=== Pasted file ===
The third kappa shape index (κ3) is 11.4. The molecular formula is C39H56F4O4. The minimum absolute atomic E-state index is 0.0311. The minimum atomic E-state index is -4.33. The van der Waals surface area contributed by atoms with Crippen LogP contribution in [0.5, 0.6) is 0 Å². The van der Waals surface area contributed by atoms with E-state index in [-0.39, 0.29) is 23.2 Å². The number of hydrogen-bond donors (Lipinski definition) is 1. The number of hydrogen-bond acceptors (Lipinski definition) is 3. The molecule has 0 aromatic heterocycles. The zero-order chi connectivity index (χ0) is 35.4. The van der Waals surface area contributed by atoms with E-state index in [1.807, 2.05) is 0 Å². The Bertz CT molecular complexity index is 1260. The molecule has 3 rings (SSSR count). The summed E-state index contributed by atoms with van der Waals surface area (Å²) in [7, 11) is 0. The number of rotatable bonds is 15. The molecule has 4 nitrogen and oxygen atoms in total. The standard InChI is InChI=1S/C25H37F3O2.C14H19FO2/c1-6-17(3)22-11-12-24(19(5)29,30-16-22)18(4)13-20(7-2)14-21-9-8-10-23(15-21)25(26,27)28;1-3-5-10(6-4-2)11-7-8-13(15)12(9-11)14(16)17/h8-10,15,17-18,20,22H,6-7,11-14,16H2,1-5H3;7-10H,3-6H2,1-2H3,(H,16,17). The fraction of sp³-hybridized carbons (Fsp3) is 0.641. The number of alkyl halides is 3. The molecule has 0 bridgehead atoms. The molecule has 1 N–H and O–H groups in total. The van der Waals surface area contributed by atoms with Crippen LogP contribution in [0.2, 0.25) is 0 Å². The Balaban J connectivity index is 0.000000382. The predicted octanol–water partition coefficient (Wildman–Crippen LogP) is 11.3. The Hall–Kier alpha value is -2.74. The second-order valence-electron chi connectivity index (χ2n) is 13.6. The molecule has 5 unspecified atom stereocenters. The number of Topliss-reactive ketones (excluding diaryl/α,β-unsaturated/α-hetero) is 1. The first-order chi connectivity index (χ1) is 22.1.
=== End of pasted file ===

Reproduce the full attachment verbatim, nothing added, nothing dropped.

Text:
The third kappa shape index (κ3) is 11.4. The molecular formula is C39H56F4O4. The minimum absolute atomic E-state index is 0.0311. The minimum atomic E-state index is -4.33. The van der Waals surface area contributed by atoms with Crippen LogP contribution in [0.5, 0.6) is 0 Å². The van der Waals surface area contributed by atoms with E-state index in [-0.39, 0.29) is 23.2 Å². The number of hydrogen-bond donors (Lipinski definition) is 1. The number of hydrogen-bond acceptors (Lipinski definition) is 3. The molecule has 0 aromatic heterocycles. The zero-order chi connectivity index (χ0) is 35.4. The van der Waals surface area contributed by atoms with E-state index in [1.807, 2.05) is 0 Å². The Bertz CT molecular complexity index is 1260. The molecule has 3 rings (SSSR count). The summed E-state index contributed by atoms with van der Waals surface area (Å²) in [7, 11) is 0. The number of rotatable bonds is 15. The molecule has 4 nitrogen and oxygen atoms in total. The standard InChI is InChI=1S/C25H37F3O2.C14H19FO2/c1-6-17(3)22-11-12-24(19(5)29,30-16-22)18(4)13-20(7-2)14-21-9-8-10-23(15-21)25(26,27)28;1-3-5-10(6-4-2)11-7-8-13(15)12(9-11)14(16)17/h8-10,15,17-18,20,22H,6-7,11-14,16H2,1-5H3;7-10H,3-6H2,1-2H3,(H,16,17). The fraction of sp³-hybridized carbons (Fsp3) is 0.641. The number of alkyl halides is 3. The molecule has 0 bridgehead atoms. The molecule has 1 N–H and O–H groups in total. The van der Waals surface area contributed by atoms with Crippen LogP contribution in [0.2, 0.25) is 0 Å². The Balaban J connectivity index is 0.000000382. The predicted octanol–water partition coefficient (Wildman–Crippen LogP) is 11.3. The Hall–Kier alpha value is -2.74. The second-order valence-electron chi connectivity index (χ2n) is 13.6. The molecule has 5 unspecified atom stereocenters. The number of Topliss-reactive ketones (excluding diaryl/α,β-unsaturated/α-hetero) is 1. The first-order chi connectivity index (χ1) is 22.1.